The IL-1β–inflammasome axis plays an essential role in the evolution of the nonhealing response (Charmoy et al., 2016). We were interested to understand how this innate response pathway might interplay with the disease-exacerbating mechanisms revealed in this study. We first determined that the source of IL-1β was not P4, but confined largely to P1–P3 (Fig. 9 A). We and others have previously reported that IL-1R signaling up-regulates IL-4 and IL-10 secretion and mRNA expression in L. major–infected mice (Kostka et al., 2006; Charmoy et al., 2016). In this study, the frequency of dermal CD4+ T cells producing IL-4 and/or IL-10, already low in the WT mice, was significantly reduced in casp1−/− and il1r−/− mice, whereas the frequency of IFN-γ+ T cells was increased (Fig. 9 B). Accordingly, the number of P4 dermal macrophages was significantly reduced in the LmSd-infected casp1−/− and il1r−/− mice (Fig. 9 C). The number of eosinophils was also reduced.

Discussion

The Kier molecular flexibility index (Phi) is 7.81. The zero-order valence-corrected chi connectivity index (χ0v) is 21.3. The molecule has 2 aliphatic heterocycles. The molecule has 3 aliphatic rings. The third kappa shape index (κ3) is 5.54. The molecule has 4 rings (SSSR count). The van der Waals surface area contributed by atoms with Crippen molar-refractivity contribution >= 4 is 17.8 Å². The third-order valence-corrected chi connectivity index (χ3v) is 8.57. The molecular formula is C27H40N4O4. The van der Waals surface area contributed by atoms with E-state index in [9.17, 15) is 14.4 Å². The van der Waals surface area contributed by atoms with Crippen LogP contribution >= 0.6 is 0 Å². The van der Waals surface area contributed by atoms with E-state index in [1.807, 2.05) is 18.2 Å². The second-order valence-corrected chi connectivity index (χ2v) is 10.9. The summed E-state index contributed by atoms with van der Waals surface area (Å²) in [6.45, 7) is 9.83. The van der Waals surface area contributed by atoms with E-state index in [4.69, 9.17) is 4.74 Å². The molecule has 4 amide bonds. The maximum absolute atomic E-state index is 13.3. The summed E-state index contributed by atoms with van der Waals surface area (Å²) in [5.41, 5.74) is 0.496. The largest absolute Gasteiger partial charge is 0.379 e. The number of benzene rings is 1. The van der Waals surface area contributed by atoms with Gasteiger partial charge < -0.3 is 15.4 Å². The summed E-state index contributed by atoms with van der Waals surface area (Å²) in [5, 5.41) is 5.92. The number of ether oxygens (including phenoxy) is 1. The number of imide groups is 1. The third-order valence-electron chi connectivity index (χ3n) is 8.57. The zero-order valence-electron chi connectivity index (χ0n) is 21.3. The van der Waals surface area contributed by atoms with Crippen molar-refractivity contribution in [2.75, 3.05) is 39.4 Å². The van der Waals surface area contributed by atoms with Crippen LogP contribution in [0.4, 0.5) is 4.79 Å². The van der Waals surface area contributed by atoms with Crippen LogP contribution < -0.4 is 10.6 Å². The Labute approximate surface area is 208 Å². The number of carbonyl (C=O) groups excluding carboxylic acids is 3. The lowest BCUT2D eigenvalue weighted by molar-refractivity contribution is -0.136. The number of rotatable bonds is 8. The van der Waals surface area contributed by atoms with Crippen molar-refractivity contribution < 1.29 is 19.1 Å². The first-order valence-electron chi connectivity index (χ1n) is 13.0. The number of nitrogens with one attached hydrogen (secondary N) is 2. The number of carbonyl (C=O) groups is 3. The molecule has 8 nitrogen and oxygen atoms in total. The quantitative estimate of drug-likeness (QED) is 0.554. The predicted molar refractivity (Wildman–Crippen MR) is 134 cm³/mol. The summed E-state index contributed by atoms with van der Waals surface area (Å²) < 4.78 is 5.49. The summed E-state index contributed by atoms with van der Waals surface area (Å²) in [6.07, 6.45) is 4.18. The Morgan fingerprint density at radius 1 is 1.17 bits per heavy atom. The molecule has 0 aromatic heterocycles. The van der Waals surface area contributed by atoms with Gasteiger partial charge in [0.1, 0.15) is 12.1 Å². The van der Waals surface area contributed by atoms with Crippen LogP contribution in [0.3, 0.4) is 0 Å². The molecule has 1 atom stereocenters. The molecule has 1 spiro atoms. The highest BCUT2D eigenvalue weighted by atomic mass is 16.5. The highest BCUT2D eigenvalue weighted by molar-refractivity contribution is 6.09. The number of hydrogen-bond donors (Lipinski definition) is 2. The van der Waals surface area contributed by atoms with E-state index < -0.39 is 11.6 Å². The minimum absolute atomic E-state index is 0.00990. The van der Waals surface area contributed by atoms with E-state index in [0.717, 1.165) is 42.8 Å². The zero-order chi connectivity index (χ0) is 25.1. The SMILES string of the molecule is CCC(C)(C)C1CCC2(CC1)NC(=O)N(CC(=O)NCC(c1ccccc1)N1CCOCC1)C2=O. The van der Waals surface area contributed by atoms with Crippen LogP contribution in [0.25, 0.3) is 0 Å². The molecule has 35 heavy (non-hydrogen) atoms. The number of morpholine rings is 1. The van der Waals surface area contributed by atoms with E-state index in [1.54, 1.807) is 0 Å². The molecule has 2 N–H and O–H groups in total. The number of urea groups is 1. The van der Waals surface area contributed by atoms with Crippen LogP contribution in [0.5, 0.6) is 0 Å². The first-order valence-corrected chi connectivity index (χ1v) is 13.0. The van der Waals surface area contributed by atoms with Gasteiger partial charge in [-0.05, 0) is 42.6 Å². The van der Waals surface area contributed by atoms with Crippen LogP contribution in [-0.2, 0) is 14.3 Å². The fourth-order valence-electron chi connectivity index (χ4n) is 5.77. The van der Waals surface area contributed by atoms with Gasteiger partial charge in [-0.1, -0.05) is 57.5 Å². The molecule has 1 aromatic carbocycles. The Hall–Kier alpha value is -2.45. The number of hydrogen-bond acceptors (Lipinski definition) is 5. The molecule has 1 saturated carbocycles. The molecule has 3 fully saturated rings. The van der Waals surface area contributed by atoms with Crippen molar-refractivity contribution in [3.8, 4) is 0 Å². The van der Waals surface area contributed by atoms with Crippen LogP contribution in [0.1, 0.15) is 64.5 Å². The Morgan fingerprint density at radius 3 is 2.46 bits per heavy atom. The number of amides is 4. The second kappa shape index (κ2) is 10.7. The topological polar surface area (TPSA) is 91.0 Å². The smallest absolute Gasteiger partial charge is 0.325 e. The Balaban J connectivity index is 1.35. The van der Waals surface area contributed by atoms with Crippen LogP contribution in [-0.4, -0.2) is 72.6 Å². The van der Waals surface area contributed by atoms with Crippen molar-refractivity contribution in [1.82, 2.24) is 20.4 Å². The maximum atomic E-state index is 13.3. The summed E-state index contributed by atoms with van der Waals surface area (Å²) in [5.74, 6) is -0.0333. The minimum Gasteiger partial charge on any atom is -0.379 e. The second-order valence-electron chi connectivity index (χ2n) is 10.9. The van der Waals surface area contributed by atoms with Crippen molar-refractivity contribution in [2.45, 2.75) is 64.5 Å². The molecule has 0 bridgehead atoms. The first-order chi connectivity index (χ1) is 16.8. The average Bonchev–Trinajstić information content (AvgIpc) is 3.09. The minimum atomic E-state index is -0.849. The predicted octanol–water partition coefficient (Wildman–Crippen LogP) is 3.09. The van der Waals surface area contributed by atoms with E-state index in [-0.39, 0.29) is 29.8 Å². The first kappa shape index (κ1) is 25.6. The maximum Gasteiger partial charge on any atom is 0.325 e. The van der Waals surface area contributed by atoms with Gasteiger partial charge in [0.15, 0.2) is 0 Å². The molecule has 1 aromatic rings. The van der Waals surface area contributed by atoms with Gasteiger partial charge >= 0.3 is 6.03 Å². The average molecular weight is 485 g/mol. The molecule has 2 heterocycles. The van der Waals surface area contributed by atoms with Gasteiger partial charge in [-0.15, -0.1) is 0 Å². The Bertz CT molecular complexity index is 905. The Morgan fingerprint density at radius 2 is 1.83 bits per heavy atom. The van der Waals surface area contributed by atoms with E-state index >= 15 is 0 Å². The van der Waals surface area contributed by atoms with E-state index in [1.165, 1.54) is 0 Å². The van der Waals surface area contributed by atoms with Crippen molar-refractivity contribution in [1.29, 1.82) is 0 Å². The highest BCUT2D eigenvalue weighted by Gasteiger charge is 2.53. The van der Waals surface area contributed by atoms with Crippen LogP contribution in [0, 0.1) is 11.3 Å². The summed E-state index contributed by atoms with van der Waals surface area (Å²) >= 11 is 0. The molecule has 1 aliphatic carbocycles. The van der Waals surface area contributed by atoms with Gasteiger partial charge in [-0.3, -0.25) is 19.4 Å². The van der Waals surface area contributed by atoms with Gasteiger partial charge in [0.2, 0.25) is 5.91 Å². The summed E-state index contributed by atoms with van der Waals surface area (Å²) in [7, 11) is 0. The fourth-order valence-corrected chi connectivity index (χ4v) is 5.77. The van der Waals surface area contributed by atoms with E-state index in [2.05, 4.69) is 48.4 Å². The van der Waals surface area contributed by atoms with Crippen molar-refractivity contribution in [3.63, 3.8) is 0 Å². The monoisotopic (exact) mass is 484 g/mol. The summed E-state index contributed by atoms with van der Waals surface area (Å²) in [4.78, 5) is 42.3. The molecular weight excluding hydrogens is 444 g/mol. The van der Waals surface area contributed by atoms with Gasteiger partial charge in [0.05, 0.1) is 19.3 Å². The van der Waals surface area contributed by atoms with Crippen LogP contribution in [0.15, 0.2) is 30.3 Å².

In this study, we explore the infection and activation states of myeloid subsets in the dermis of conventionally resistant C57BL/6 mice infected with a healing and nonhealing strain of L. major. We identify a population of MRhi dermal macrophages that is present in the steady-state dermis and is preferentially infected by LmSd in an MR-dependent manner to promote nonhealing cutaneous disease. The MRhi dermal macrophages are radio resistant and only minimally replaced by monocytes or adult BM–derived precursors during infection. Their self-renewal is M-CSF dependent in the steady state and requires IL-4 during infection. They maintain M2-associated markers and remain permissive to L. major growth despite the high levels of IFN-γ and TNF-α that activate monocyte-derived subsets for controlling parasites within the same tissue environment.